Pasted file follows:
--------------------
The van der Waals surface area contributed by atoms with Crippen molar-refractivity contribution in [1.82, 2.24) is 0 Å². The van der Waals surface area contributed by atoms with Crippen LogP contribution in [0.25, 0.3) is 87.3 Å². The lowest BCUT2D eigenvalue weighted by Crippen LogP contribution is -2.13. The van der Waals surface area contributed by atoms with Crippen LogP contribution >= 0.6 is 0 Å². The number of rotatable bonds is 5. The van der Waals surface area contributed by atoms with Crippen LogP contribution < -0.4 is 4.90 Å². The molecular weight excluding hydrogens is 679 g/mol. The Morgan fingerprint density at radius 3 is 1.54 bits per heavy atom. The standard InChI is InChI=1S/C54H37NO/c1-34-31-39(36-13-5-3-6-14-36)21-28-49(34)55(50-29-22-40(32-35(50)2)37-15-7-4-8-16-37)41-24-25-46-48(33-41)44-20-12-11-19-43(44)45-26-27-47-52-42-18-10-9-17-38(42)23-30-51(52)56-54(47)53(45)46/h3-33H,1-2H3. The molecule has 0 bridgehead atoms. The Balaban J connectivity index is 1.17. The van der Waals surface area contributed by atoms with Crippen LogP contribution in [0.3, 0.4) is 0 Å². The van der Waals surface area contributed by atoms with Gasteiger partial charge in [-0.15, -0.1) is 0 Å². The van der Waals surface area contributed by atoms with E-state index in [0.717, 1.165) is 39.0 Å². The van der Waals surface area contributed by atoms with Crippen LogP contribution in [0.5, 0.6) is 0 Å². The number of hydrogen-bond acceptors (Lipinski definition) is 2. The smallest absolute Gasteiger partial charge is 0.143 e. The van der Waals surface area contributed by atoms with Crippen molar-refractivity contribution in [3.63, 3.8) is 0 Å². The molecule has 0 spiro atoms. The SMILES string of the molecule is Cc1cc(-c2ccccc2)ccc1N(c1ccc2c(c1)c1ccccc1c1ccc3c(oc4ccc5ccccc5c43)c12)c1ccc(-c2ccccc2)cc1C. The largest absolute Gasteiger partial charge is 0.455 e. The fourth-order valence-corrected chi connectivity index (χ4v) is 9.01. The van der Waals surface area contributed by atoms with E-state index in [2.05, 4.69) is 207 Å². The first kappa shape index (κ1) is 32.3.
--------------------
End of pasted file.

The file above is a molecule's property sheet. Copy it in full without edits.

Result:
The van der Waals surface area contributed by atoms with Crippen molar-refractivity contribution in [1.82, 2.24) is 0 Å². The van der Waals surface area contributed by atoms with Crippen LogP contribution in [0.25, 0.3) is 87.3 Å². The lowest BCUT2D eigenvalue weighted by Crippen LogP contribution is -2.13. The van der Waals surface area contributed by atoms with Crippen LogP contribution >= 0.6 is 0 Å². The number of rotatable bonds is 5. The van der Waals surface area contributed by atoms with Crippen LogP contribution < -0.4 is 4.90 Å². The molecular weight excluding hydrogens is 679 g/mol. The Morgan fingerprint density at radius 3 is 1.54 bits per heavy atom. The standard InChI is InChI=1S/C54H37NO/c1-34-31-39(36-13-5-3-6-14-36)21-28-49(34)55(50-29-22-40(32-35(50)2)37-15-7-4-8-16-37)41-24-25-46-48(33-41)44-20-12-11-19-43(44)45-26-27-47-52-42-18-10-9-17-38(42)23-30-51(52)56-54(47)53(45)46/h3-33H,1-2H3. The molecule has 0 bridgehead atoms. The Balaban J connectivity index is 1.17. The van der Waals surface area contributed by atoms with Crippen LogP contribution in [0.3, 0.4) is 0 Å². The van der Waals surface area contributed by atoms with Gasteiger partial charge in [-0.15, -0.1) is 0 Å². The van der Waals surface area contributed by atoms with E-state index in [0.717, 1.165) is 39.0 Å². The van der Waals surface area contributed by atoms with Crippen LogP contribution in [0.5, 0.6) is 0 Å². The number of hydrogen-bond acceptors (Lipinski definition) is 2. The smallest absolute Gasteiger partial charge is 0.143 e. The van der Waals surface area contributed by atoms with Crippen molar-refractivity contribution in [3.63, 3.8) is 0 Å². The molecule has 0 spiro atoms. The SMILES string of the molecule is Cc1cc(-c2ccccc2)ccc1N(c1ccc2c(c1)c1ccccc1c1ccc3c(oc4ccc5ccccc5c43)c12)c1ccc(-c2ccccc2)cc1C. The largest absolute Gasteiger partial charge is 0.455 e. The fourth-order valence-corrected chi connectivity index (χ4v) is 9.01. The van der Waals surface area contributed by atoms with E-state index in [2.05, 4.69) is 207 Å². The first kappa shape index (κ1) is 32.3.